Host: The bluntness here referring to the back end, the one that is leading through the atmosphere.
Howard Hu:Yeah, like a pear shaped, yeah, the bottom of it, the heat shield, is the blunt part of the body, and the ability for the spacecraft to be very efficient, to dissipate the heat when you reenter, is a really important thing, and if you remember, the shuttle had a little bit of wings, certainly not a lot, and we had to deal with a lot of tiles and things like that. Now that was a low-Earth return type of speed. So, it’s certainly less than what you’re seeing.
Host: You’re saying that Orion’s return will be at a higher rate of speed than the space shuttle was.
Howard Hu:Yeah, yes, yes, definitely. And so, that’s the difference, number one, and certainly, when you say, inspiration, I mean, we learned a lot from our predecessors. We’re taking advantage of that knowledge and applying it for future space exploration.
Host: How long has it been since Orion was — the idea came to build this vehicle?
Howard Hu:Boy, it started in the 2004-2005 timeframe when, you know, President Bush announced the vision for space exploration.
Host: Right, right.
Howard Hu:And the genesis of, hey, we want to return and build spacecraft that would go beyond low-Earth orbit. And so, that started formulating, but in our current program, the Artemis Program, you know, we’ve been working on it for several years, and certainly, the changing dynamics of kind of the direction where we’re going has evolved a little bit. You know, we were going to an asteroid at one time, but now, you know, we’re very focused on the Artemis missions of returning the first woman and the next man back on the lunar surface. So, very important national goals that have been called together over the last few years.
Host: So, Orion has been part of the agency’s effort even as the specific direction of that effort has changed over the course of more than 10 years now.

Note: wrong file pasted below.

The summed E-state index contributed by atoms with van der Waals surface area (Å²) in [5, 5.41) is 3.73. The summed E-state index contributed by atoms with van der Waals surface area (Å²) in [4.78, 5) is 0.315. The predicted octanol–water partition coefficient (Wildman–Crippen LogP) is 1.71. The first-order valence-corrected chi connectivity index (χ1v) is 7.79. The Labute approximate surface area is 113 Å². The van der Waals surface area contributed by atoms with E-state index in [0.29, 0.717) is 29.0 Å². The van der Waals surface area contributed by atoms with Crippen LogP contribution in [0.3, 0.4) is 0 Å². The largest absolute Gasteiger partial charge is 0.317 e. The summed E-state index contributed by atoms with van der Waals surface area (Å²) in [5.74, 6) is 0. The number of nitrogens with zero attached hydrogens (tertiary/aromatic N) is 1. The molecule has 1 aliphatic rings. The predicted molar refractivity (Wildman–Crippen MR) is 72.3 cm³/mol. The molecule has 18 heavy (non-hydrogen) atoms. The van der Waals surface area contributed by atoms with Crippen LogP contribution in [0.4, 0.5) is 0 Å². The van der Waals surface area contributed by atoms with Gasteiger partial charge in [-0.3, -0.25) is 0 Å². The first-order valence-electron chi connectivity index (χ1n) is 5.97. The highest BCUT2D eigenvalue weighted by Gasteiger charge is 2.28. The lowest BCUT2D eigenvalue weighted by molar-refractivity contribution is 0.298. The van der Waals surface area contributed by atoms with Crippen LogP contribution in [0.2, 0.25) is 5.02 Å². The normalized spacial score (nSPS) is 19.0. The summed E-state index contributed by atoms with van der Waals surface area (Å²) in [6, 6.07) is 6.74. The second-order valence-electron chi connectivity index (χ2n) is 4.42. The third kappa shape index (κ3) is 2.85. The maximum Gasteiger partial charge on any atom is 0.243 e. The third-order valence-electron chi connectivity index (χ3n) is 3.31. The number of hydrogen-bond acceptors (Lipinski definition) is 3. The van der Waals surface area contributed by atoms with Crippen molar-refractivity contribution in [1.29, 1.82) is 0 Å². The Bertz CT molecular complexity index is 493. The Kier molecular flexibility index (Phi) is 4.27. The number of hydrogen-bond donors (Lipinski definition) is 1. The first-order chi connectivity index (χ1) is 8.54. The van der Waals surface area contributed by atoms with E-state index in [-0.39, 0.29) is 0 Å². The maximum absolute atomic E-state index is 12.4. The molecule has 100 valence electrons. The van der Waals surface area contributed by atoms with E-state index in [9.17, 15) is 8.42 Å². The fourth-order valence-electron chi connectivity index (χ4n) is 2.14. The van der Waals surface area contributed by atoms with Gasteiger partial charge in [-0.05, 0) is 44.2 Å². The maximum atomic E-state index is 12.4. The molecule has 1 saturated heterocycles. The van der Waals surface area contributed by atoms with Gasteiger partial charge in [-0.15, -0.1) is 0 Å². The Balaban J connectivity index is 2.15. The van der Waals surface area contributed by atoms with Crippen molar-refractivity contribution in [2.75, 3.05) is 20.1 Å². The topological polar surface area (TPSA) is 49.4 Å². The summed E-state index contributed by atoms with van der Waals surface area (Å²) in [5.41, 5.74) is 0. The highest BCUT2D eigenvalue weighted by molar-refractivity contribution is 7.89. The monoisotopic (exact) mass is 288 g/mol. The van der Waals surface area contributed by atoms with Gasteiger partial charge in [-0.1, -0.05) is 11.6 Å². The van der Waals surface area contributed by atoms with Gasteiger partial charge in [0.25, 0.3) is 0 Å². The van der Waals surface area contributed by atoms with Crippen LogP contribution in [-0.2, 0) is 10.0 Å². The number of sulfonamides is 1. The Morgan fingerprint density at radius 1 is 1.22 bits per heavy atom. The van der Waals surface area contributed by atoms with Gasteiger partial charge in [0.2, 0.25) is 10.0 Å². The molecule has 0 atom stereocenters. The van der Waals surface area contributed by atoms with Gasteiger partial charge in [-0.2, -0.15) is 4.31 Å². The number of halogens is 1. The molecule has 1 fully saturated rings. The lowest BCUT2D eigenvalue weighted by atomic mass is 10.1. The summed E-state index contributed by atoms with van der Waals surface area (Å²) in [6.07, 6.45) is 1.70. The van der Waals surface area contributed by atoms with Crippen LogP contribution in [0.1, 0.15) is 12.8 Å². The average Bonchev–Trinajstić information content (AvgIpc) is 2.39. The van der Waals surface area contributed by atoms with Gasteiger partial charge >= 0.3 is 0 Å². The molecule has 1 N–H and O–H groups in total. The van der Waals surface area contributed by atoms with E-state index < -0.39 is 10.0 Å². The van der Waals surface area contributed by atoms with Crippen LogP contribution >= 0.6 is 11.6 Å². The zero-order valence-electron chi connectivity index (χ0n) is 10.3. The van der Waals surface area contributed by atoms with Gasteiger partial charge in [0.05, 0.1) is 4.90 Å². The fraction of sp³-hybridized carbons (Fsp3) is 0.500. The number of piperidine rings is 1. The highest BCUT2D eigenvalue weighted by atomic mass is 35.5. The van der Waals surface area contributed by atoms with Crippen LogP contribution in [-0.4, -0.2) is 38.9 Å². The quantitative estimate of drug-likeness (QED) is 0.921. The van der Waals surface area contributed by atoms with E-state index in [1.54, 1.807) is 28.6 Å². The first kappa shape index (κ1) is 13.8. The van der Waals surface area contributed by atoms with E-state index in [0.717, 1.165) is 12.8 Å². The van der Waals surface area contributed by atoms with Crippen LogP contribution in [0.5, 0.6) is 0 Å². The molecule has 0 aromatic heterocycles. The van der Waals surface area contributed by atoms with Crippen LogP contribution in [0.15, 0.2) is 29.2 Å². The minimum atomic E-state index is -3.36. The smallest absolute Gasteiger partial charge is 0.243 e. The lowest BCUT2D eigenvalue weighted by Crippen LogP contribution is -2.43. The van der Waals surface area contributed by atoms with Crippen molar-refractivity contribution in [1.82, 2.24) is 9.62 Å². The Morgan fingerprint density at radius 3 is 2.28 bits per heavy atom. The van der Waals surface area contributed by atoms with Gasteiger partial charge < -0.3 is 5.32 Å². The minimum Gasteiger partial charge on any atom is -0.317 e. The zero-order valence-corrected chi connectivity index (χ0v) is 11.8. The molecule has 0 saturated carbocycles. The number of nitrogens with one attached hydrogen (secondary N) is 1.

Howard Hu:Yeah, I think that’s the flexibility of the spacecraft, right? The mission, the ultimate end goal of the mission may change or evolve, but certainly, the requirement to carry the crew to those destinations, whether it be the lunar orbit, whether it be an asteroid or something different, you know, is the same relative to making sure that the crew has an environment that they can safely live in, that we can return them back to Earth safely, and that they can be transported from, obviously, lift off all the way to their destination. So —
Host: You’ve been part of the program for a long time, too, haven’t you? Tell me about your work in the Orion program.
Howard Hu:Yeah, I’ve been very fortunate, you know, to be with the program since the very beginning. You know, I’ve had opportunity to work on a lot of different things. You know, I started as the guidance navigation control lead for the program. So, the flying of the vehicle, the navigating of the vehicle. So, very important things, that certainly, I was very fortunate to be part of. And then, I’ve had opportunities to move up in leadership in the program, you know, both managing the overall vehicle integration and helping lead that. And then, prior to becoming the acting program manager, the deputy program manager, you know, I was responsible for all the avionics power and software on the vehicle. So, I’ve been able to touch lots of big areas on the spacecraft. I was fortunate to see a lot of different things and be part of a lot of the successes we’ve had so far. So, really happy to be here and contribute.
Host: I understand you worked in other programs here even before Orion. So, your background in human spaceflight goes back even further, right?
Howard Hu:Yeah, I may not — maybe I shouldn’t tell how old I am, but certainly, I’ve had a lot of years at NASA. I was very fortunate, like I said, you know, not to be only in Orion, but I started my career in the International Space Station at the very beginning. Saw the first, worked through the first few elements of the International Space Station, and then, I was able to work on the upgrades to the space shuttle. And so, I was able to touch on our two major human spaceflight programs. Saw a lot of, not only, the beginning of the International Space Station, but the operational vehicle and trying to upgrade an operational vehicle like the space shuttle. And then, of course, that I came onto Orion and deep space exploration.
Host: Let’s talk about Orion in some more of the details, in the different things. When you get to talk to people about Orion, what do you find to be the highlights that people get very excited about when you describe these aspects of the vehicle?